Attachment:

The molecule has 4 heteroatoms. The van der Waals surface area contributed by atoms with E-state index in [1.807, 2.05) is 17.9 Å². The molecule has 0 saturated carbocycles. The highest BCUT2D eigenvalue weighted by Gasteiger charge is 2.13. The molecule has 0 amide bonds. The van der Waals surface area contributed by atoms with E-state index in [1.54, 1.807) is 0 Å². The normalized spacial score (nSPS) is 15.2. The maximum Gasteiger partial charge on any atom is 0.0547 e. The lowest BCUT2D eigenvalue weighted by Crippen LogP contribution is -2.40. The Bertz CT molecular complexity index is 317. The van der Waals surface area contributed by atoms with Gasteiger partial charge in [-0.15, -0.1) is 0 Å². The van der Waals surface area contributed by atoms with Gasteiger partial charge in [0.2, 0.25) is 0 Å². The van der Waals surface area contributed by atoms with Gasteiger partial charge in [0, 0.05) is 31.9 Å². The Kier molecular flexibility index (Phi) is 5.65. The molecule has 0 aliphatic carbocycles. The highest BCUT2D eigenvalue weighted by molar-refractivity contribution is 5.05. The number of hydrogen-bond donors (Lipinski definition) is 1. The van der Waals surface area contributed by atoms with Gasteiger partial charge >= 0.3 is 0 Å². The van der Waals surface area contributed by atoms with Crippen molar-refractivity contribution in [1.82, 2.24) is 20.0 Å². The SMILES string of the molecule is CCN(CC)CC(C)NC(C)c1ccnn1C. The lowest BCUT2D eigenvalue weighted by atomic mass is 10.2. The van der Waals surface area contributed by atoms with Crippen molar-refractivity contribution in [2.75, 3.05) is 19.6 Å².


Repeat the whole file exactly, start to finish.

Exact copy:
The molecule has 4 heteroatoms. The van der Waals surface area contributed by atoms with E-state index in [1.807, 2.05) is 17.9 Å². The molecule has 0 saturated carbocycles. The highest BCUT2D eigenvalue weighted by Gasteiger charge is 2.13. The molecule has 0 amide bonds. The van der Waals surface area contributed by atoms with E-state index in [1.54, 1.807) is 0 Å². The normalized spacial score (nSPS) is 15.2. The maximum Gasteiger partial charge on any atom is 0.0547 e. The lowest BCUT2D eigenvalue weighted by Crippen LogP contribution is -2.40. The Bertz CT molecular complexity index is 317. The van der Waals surface area contributed by atoms with Gasteiger partial charge in [-0.15, -0.1) is 0 Å². The van der Waals surface area contributed by atoms with Gasteiger partial charge in [0.2, 0.25) is 0 Å². The van der Waals surface area contributed by atoms with Gasteiger partial charge in [0, 0.05) is 31.9 Å². The Kier molecular flexibility index (Phi) is 5.65. The molecule has 0 aliphatic carbocycles. The highest BCUT2D eigenvalue weighted by molar-refractivity contribution is 5.05. The number of hydrogen-bond donors (Lipinski definition) is 1. The van der Waals surface area contributed by atoms with Gasteiger partial charge >= 0.3 is 0 Å². The van der Waals surface area contributed by atoms with Crippen molar-refractivity contribution in [1.82, 2.24) is 20.0 Å². The SMILES string of the molecule is CCN(CC)CC(C)NC(C)c1ccnn1C. The lowest BCUT2D eigenvalue weighted by atomic mass is 10.2. The van der Waals surface area contributed by atoms with Crippen molar-refractivity contribution in [2.75, 3.05) is 19.6 Å².